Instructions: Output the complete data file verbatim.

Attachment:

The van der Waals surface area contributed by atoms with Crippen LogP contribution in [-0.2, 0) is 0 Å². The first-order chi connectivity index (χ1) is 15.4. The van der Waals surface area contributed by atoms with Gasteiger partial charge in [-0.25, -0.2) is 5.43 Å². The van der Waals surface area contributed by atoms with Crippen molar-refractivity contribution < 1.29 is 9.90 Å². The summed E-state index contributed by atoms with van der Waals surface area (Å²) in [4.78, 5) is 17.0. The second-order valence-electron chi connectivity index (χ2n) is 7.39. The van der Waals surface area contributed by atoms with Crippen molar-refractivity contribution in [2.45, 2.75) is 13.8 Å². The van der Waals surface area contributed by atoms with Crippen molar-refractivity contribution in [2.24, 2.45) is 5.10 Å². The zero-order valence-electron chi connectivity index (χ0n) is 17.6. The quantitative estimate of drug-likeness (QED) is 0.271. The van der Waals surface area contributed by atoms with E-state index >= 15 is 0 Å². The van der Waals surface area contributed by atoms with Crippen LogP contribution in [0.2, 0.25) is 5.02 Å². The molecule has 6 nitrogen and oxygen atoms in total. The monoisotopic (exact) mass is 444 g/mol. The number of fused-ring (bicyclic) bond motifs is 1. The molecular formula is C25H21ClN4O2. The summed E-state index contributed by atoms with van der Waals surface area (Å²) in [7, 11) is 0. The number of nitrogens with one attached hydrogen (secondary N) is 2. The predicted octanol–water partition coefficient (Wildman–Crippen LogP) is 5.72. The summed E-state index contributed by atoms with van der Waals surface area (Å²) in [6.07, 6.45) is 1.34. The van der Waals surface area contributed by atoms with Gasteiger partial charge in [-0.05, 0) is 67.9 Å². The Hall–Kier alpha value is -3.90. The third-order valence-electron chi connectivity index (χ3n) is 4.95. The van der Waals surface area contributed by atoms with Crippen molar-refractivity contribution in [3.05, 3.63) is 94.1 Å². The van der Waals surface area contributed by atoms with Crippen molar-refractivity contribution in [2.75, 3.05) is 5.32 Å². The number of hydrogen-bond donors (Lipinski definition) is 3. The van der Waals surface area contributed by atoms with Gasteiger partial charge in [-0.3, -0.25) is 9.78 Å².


The van der Waals surface area contributed by atoms with Crippen LogP contribution in [-0.2, 0) is 0 Å². The first-order chi connectivity index (χ1) is 15.4. The van der Waals surface area contributed by atoms with Gasteiger partial charge in [-0.25, -0.2) is 5.43 Å². The van der Waals surface area contributed by atoms with Crippen molar-refractivity contribution < 1.29 is 9.90 Å². The summed E-state index contributed by atoms with van der Waals surface area (Å²) in [4.78, 5) is 17.0. The second-order valence-electron chi connectivity index (χ2n) is 7.39. The van der Waals surface area contributed by atoms with Crippen molar-refractivity contribution in [2.45, 2.75) is 13.8 Å². The van der Waals surface area contributed by atoms with Crippen molar-refractivity contribution in [2.24, 2.45) is 5.10 Å². The zero-order valence-electron chi connectivity index (χ0n) is 17.6. The quantitative estimate of drug-likeness (QED) is 0.271. The van der Waals surface area contributed by atoms with E-state index >= 15 is 0 Å². The van der Waals surface area contributed by atoms with Crippen LogP contribution in [0.2, 0.25) is 5.02 Å². The molecule has 6 nitrogen and oxygen atoms in total. The monoisotopic (exact) mass is 444 g/mol. The number of fused-ring (bicyclic) bond motifs is 1. The molecular formula is C25H21ClN4O2. The summed E-state index contributed by atoms with van der Waals surface area (Å²) in [7, 11) is 0. The number of nitrogens with one attached hydrogen (secondary N) is 2. The predicted octanol–water partition coefficient (Wildman–Crippen LogP) is 5.72. The summed E-state index contributed by atoms with van der Waals surface area (Å²) in [6.07, 6.45) is 1.34. The van der Waals surface area contributed by atoms with Gasteiger partial charge in [-0.05, 0) is 67.9 Å². The Hall–Kier alpha value is -3.90. The third-order valence-electron chi connectivity index (χ3n) is 4.95. The van der Waals surface area contributed by atoms with Crippen molar-refractivity contribution in [3.05, 3.63) is 94.1 Å². The van der Waals surface area contributed by atoms with Crippen molar-refractivity contribution in [2.75, 3.05) is 5.32 Å². The number of hydrogen-bond donors (Lipinski definition) is 3. The van der Waals surface area contributed by atoms with Gasteiger partial charge in [-0.3, -0.25) is 9.78 Å².